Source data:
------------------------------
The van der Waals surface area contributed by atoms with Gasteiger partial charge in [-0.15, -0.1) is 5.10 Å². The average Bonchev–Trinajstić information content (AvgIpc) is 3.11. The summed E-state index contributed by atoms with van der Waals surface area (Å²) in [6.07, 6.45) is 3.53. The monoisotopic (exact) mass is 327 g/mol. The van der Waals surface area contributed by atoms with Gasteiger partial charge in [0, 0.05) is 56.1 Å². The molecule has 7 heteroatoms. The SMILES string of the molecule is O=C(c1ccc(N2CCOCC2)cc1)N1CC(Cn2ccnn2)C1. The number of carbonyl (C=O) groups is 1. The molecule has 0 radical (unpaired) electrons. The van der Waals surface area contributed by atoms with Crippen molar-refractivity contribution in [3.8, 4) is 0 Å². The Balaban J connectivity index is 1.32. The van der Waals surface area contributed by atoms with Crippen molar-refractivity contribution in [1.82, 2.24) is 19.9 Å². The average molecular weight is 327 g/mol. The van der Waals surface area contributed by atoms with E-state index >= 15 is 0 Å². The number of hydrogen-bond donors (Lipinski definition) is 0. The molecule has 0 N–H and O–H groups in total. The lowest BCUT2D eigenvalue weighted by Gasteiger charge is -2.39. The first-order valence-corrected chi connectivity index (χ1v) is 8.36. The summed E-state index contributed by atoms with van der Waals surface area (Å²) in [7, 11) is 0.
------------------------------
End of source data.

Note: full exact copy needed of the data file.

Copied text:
The van der Waals surface area contributed by atoms with Gasteiger partial charge in [-0.15, -0.1) is 5.10 Å². The average Bonchev–Trinajstić information content (AvgIpc) is 3.11. The summed E-state index contributed by atoms with van der Waals surface area (Å²) in [6.07, 6.45) is 3.53. The monoisotopic (exact) mass is 327 g/mol. The van der Waals surface area contributed by atoms with Gasteiger partial charge in [0, 0.05) is 56.1 Å². The molecule has 7 heteroatoms. The SMILES string of the molecule is O=C(c1ccc(N2CCOCC2)cc1)N1CC(Cn2ccnn2)C1. The number of carbonyl (C=O) groups is 1. The molecule has 0 radical (unpaired) electrons. The van der Waals surface area contributed by atoms with Crippen molar-refractivity contribution in [3.8, 4) is 0 Å². The Balaban J connectivity index is 1.32. The van der Waals surface area contributed by atoms with Crippen molar-refractivity contribution in [1.82, 2.24) is 19.9 Å². The average molecular weight is 327 g/mol. The van der Waals surface area contributed by atoms with E-state index >= 15 is 0 Å². The number of hydrogen-bond donors (Lipinski definition) is 0. The molecule has 0 N–H and O–H groups in total. The lowest BCUT2D eigenvalue weighted by Gasteiger charge is -2.39. The first-order valence-corrected chi connectivity index (χ1v) is 8.36. The summed E-state index contributed by atoms with van der Waals surface area (Å²) in [7, 11) is 0.